5 things about programming I learned with Go

Michał Konarski bio photo By Michał Konarski Comment

Go has been gaining a significant popularity over last few months. Language-related articles and blog posts are written every day. New Go projects are started on Github. Go conferences and meetups attract more and more people. This language certainly has its time now. It became a language of the year 2016 according to TIOBE and recently even made its way to their elite club of 10 most popular languages in the world.

I came across Go a year ago and decided to give it a try. After spending some time with it I can say that it’s definitely a language worth learning. Even if you’re not planning to use it in the long run, playing with it for a while may help you to improve your programming skills in general. In this post I’d like to tell you about five things that I’ve learned with Go and found useful in other languages.

Gopher - Go's mascot Gopher - Go’s mascot

1. It is possible to have both dynamic-like syntax and static safety

On a daily basis I work in Ruby and I really like its dynamic typing system. It makes the language easy to learn, easy to use and allows programmers to write code very quickly. In my opinion however it works very well mostly in a smaller codebase. When my project starts to grow and becomes more and more complicated I tend to miss the safety and reliability that statically typed languages provide. Even if I test my code carefully, it can always happen that I forget to cover some edge case and suddenly my object will appear in the context that I didn’t expect. Is it possible then to have a dynamic-like programming language and don’t give up the static safety at the same time? I think so. Let me speak in Go code!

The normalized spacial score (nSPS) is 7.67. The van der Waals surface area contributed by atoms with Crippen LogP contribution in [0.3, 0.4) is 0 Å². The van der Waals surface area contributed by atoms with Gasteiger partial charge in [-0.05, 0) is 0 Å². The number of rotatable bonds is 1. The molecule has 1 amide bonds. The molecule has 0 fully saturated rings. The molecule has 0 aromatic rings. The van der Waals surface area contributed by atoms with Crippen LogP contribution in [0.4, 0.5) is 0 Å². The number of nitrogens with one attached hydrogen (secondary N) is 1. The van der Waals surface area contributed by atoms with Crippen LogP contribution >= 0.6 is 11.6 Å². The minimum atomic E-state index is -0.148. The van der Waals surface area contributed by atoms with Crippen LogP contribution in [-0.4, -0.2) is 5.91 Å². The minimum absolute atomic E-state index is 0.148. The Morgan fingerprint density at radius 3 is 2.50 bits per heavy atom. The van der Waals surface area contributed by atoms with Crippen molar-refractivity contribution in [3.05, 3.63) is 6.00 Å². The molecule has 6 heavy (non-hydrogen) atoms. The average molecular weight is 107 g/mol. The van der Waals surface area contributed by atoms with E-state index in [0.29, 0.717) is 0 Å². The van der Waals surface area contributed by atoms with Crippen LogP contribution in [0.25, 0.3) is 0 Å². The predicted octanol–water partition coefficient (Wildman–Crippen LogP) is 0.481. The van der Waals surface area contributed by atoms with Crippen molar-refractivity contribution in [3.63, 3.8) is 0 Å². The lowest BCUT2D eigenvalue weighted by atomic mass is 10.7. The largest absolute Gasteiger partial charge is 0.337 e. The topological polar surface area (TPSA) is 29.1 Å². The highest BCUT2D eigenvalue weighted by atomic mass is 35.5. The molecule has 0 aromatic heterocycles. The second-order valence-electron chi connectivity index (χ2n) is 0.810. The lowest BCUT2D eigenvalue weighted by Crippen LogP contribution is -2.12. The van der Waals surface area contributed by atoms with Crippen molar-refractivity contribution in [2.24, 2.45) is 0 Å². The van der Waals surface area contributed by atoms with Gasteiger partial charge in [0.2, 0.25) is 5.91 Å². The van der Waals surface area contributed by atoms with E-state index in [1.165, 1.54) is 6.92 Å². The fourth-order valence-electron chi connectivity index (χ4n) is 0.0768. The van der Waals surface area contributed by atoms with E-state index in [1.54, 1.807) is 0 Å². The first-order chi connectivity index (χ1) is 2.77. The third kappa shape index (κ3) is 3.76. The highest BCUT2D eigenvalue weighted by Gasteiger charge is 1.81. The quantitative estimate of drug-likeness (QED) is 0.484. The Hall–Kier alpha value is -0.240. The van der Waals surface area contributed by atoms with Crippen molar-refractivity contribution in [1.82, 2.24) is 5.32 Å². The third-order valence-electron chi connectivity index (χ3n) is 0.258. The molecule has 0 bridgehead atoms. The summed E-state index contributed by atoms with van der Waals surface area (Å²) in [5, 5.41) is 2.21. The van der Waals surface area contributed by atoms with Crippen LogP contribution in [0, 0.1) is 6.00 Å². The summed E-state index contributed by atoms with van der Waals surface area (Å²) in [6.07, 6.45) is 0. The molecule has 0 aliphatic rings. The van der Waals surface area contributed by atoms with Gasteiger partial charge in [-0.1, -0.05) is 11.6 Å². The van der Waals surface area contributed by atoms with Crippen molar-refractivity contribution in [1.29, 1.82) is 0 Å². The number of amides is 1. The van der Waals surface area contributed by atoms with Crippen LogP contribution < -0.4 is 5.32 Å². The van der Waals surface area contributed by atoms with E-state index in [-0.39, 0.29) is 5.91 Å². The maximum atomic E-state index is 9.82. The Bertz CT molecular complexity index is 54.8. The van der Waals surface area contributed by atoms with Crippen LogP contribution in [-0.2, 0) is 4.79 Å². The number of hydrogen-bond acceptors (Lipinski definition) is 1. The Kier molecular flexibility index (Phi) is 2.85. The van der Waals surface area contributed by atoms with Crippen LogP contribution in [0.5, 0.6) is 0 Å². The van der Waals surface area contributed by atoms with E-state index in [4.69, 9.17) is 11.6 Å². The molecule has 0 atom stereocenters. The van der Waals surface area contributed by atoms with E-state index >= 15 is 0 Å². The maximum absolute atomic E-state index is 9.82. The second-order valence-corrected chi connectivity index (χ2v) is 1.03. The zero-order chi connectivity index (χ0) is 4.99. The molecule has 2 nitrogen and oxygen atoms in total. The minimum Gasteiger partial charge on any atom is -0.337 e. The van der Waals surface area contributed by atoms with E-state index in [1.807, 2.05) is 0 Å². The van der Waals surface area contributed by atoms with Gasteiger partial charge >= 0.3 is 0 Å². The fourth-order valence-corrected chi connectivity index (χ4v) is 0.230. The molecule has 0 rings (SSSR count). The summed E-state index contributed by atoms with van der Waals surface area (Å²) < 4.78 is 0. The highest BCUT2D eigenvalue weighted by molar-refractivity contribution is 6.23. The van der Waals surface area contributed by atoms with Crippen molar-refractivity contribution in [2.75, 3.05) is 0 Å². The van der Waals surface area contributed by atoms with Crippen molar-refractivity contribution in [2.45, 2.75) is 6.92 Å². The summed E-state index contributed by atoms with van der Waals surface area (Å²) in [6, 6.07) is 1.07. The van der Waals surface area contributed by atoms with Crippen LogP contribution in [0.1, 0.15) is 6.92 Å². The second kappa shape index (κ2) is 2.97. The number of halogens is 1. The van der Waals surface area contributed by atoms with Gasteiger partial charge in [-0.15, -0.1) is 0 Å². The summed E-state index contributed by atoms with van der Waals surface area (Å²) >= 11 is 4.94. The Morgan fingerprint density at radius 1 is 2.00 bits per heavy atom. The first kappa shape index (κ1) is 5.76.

Go is not an object-oriented language. There is an ongoing discussion whether Go is or is not an object-oriented language [1][2]. Even the authors don’t have a strong opinion [3]. But one of the OO features that Go definitely has is the interfaces. And they are pretty much the same as these you can find in Java or C++. They have names and define a set of function signatures:

type Animal interface {
  Speak() string
}

Then we have Go’s equivalent of classes - structs. Structs are simple things that bundle together attributes:

type Dog struct {
  name string
}

Now we can add a function to the struct:

func (d Dog) Speak() string {
  return "Woof!"
}

It means that, from now, you can invoke that function on any instance of Dog struct.

This piece of code may seem strange at the first time. Why did we write it outside the struct? And what is this weird (d Dog) part before the function name? Let me explain. Authors of Go wanted to give users more flexibility by allowing them to add their logic to any type they like (as long as it is a part of the same package). Even to the ones they’re not authors of (like some external libraries). Therefore they decided to keep functions outside the structs. And because the compiler needs to know which type you’re extending, you have to specify its name explicitly and put it into this strange part called receiver.

To use the above code we can write a function that simply takes Animal as an argument and calls its method.

func SaySomething(a Animal) {
  fmt.Println(a.Speak())
}

And as you can imagine we’re gonna put the Dog as an argument to the SaySomething function:

dog := Dog{name: "Charlie"}
SaySomething(dog)